This hymn is also sung annually at Alumni Chapel, when the high school seniors who left us four years prior, or more in some cases, return to worship with us in the place that held their prayers and praises for so many of their most formative years. These seniors, on their way to colleges all over the country, take both joy and pride (even amidst the giggles) in singing ‘Day by Day,’ even with the hand motions they learned as young children. It’s an important reminder to them of what matters most – and it is an equally meaningful and grounding reminder for us all. These words – this theme – serve as a reminder of our faith commitment, and we will benefit (and be blessed) by having them held before us this year. Above all things and in all things … we must seek to see God at work in our lives and in the world around us; we must love God and all the Children of God whom we encounter each day; and no matter where life may take us, we must follow the One who has brought us and blessed us so far; all as the hymn reminds us.
These beloved words were first penned by Saint Richard of Chichester (1197-1253) in a prayer: Thanks be to thee, my Lord Jesus Christ, for all the benefits thou hast given me, for all the pains and insults thou hast borne for me. O most merciful redeemer, friend and brother, may I know thee more clearly, love thee more dearly, and follow thee more nearly, day by day. And the blessing of God Almighty, the Father, the Son, and the Holy Spirit, be upon you and remain with you this day, this new year, and forevermore. Amen. This year we will reflect on these commitments of faith, and we will do our very best to live them out … day by day!
We were blessed to have a guest preacher with us for 3rd-8th grades chapel on Thursday, April 27. The Rev. Dr. Dan Heischman is the Executive Director of the National Association of Episcopal Schools, and a former professor of Pastor Lisa, Dr. Andrews, and Dr. Murray. Reflecting on the familiar Easter story of Doubting Thomas, Father Heischman encouraged us to be the reason others could be “certain” about Jesus, now that we don’t have him here in person. He challenged us to reach out to others with the kindness and care that will help our friends and neighbors to know God’s love. After chapel, Father Heischman shared how he experienced our students as “kids who know what worship is about,” a compliment that we receive with humility and gratitude.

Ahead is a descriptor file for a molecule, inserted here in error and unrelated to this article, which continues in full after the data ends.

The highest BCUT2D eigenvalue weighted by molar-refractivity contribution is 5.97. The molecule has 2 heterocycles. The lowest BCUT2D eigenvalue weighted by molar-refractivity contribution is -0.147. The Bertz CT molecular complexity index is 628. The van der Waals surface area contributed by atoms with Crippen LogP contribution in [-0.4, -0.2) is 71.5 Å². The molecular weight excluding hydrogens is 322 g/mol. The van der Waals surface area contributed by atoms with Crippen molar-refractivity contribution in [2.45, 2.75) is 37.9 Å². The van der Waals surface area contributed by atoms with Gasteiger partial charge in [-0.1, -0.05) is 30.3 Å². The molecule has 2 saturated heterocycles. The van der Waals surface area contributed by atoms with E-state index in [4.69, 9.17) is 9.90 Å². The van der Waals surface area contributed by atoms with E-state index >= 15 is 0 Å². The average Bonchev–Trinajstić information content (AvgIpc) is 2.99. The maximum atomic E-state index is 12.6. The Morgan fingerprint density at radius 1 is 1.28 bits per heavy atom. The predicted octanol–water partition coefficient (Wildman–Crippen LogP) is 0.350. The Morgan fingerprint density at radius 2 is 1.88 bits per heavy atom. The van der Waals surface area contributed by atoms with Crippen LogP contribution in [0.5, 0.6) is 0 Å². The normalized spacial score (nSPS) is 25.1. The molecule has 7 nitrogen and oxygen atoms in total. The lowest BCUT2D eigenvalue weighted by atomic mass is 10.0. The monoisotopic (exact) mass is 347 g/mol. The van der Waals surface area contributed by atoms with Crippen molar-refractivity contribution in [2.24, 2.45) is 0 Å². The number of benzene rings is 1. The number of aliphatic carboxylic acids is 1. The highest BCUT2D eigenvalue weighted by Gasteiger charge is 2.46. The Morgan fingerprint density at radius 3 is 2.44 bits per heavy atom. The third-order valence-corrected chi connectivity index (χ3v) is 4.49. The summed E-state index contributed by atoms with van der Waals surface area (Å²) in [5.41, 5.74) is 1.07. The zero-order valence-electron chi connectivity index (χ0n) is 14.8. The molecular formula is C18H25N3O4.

The Church of the Good Shepherd would like to invite EDS students to Mission: Possible, a service weekend.
Additionally, the CoGS VBS program is in need of Crew leaders. Rising 8th graders or older who would like to volunteer to work with the children of this summer’s VBS, email Roger Speer.
At the 3rd-5th grades Easter Eucharist, it was our honor and delight to baptize Eliza Ann Heinlein, daughter of our art teacher Kristen Heinlein and her husband, an EDS basketball coach, Andy Heinlein. The Heinlein’s consider EDS to be their spiritual home, and so it was most appropriate to welcome Eliza into the Christian faith in school worship, and Easter is the ideal season for baptism since its promise and hope are at the very heart of the promises made. For Kristen and Andy, Eliza’s baptism was another sacred moment in the Church of the Good Shepherd, the place where they were married in 2013. This was our first baptism in EDS worship, so students and teachers alike were awestruck by the beauty and wonder of the sacrament, and they answered with joy and purpose the question, “Will you who witness these vows do all in your power to support this person in her life in Christ?” We also had the opportunity to renew our own baptismal vows, recalling what it means to be a Child of God who “proclaims by word and example the good news of God in Christ” and “respects the dignity of every human being.” After baptizing Eliza with water in the Name of the Trinity, and anointing her with chrism as “Christ’s own forever,” we offered this prayer: “Heavenly Father, we thank you that by water and the Holy Spirit you have bestowed upon this your servant the forgiveness of sin, and have raised her to the new life of grace. Sustain her, O Lord, in your Holy Spirit. Give her an inquiring and discerning heart, the courage to will and to persevere, a spirit to know and to love you, and the gift of joy and wonder in all your works. Amen.”